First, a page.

Fourth Quarter: In a battle of one-eyed men, one man will inevitably lose his remaining eye rendering his opponent king. That’s what watching this fourth quarter was like. Neither team played particularly well; one just had to lose that other eye. Tonight, it’s the one-eyed Nets who are king. The Cavs may have officially gone blind when Matthew Dellavedova entered the game for Tristan Thompson at 6:50, and the Cavs’s ran a lineup of Jack, Delly, Waiters, C.J., and Andy for the the rest of the game. Timely rebounds (go figure), another big Teletovic three when the Cavs were getting close, and Livingston with one of the game’s precious few transition baskets pulled the Nets back out in front 78-69.

From there, it was scrap and scratch to a finish line that resembles respectability. The Nets won this one 89-82 shooting an allowable 43.7% and 33.3% from three, but the cap found the top of the Cavaliers’ basket again. By game’s end, the wine and gold had shot 36.7% from the floor which is only made worse by the fact that they were 45.5% from three.

The Cavs were led by Waiters 26 points on 9-18 shooting (including 3-5 from deep), but he managed only two rebounds and didn’t notch a single assist. Miles willed himself to 19 points, but needed 19 shots to get there. Dellavedova chipped in a timely 13 points, including going 4-4 from three (meaning he missed every one of his two point shots) and Varejao, while having on off game offensively, with only 4 points, still managed to pull in 12 rebounds.

The Nets were led by Williams’s 21 points on 7-10 shooting and Pierce’s surprisingly invisible (but still applicable to the final score) 17 points.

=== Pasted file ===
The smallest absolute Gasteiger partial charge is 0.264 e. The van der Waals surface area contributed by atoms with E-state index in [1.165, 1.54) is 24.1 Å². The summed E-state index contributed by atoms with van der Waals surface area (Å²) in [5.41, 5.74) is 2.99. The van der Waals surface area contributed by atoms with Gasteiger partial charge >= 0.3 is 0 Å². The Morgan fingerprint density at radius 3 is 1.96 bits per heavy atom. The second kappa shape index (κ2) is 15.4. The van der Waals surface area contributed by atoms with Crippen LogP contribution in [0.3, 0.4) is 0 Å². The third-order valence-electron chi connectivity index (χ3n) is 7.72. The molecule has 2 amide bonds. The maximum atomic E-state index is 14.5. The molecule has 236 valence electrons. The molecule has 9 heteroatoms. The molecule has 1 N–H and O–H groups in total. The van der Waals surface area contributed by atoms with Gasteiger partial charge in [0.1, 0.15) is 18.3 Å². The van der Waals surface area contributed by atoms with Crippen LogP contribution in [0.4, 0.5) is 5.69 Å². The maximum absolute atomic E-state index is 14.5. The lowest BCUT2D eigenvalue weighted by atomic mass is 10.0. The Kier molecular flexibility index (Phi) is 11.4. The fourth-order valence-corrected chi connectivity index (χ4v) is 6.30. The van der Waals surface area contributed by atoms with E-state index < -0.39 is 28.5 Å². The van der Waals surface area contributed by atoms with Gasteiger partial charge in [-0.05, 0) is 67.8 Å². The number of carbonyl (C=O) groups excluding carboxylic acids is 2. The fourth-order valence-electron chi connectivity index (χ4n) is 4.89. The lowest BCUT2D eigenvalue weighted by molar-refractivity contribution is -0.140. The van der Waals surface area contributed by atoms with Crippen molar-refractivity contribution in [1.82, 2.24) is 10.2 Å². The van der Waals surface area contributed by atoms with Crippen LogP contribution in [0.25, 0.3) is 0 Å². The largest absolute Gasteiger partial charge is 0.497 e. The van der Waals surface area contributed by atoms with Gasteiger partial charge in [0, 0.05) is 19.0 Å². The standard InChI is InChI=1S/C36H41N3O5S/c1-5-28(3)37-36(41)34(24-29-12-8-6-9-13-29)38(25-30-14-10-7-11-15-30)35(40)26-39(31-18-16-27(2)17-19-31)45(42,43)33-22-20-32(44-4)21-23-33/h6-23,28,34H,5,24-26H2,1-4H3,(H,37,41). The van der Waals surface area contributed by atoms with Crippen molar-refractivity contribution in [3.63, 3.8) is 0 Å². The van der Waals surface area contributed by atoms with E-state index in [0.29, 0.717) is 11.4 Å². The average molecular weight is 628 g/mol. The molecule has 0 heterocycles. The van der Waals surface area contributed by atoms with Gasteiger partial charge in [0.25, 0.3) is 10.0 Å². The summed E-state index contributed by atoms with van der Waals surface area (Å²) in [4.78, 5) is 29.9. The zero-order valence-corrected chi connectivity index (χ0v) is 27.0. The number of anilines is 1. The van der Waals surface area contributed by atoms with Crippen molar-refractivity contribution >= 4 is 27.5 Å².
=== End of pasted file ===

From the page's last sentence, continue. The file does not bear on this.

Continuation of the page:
The Nets were able to find execution and clutch shooting when they needed it, while the Cavs saw another winnable game slip through their fingers like … well, I’ll get to that image later.

Notes:

Whatever the Cavs are doing on offense — There was a half-time show featuring teams of eight year olds who found the bucket with greater regularity than the Cavs did tonight. There were way too many tough-to-watch shots by Miles, Clark and Thompson. Clearly, a big part of this is that the team is missing their leading (and best) scorer, Kyrie Irving. This leaves Waiters as the team’s best offensive weapon and he starts the first and third periods on the bench. Tonight showed (if we really needed showing) that Miles cannot be leaned on as a go-to scorer. He brings a lot of good to this team, but he’ll also flaunt his flaws for you, if given the chance. At least in the second half, the Cavs seemed to have some idea of what they were trying to do on offense with their starters, even if it was only so-so, until Waiters entered the game. Brown is probably doing the right thing not re-inserting Waiters into the starting line-up with Irving out. That just makes the starters reeeeeeallly bad offensively.

When the ball is a greased pig — It’s not just turnovers with this team. I mean, it’s turnovers, sure. Waiters stepping out of bounds bringing the ball up the floor in the first. A shot clock violation in the third just as the team was starting to scrap back in this thing. Yeah, those sucked. But there was a general sense of the shots being taken wildly off the dribble, passers rarely delivering the ball in the right spot and an overall fumbliness of execution that only occasionally resembled professionally played basketball. The crunch time lineup smacked of desperation. C.J. miles spent about 20 seconds earlier this week at the center spot, apparently to prepare him for the almost seven minutes at power forward (you read that right), tonight.

The TT plateau — This was a tough game for Thompson. He finished with a pedestrian nine and nine, but shot 3-8 and chipped in three turnovers, two of them coming on offensive fouls. Thompson does not have the footwork on offense to hold onto the ball, make a couple of moves and set up his shot. He’s also been streaky from his elbow jumpers and tonight was not a night where the push or hook shots fell. There have been times this season when all of the quirky elements to Thompson’s game have been clicking, but too often you look at him (after, say, a game like this) and wonder what exactly he can become as a player in this league. His scoring is not instinctual. His defense does not protect the rim. He can grab rebounds with the minutes he’s given. But, beyond that, sometime you scratch your head and wonder. You may not give up, but you wonder.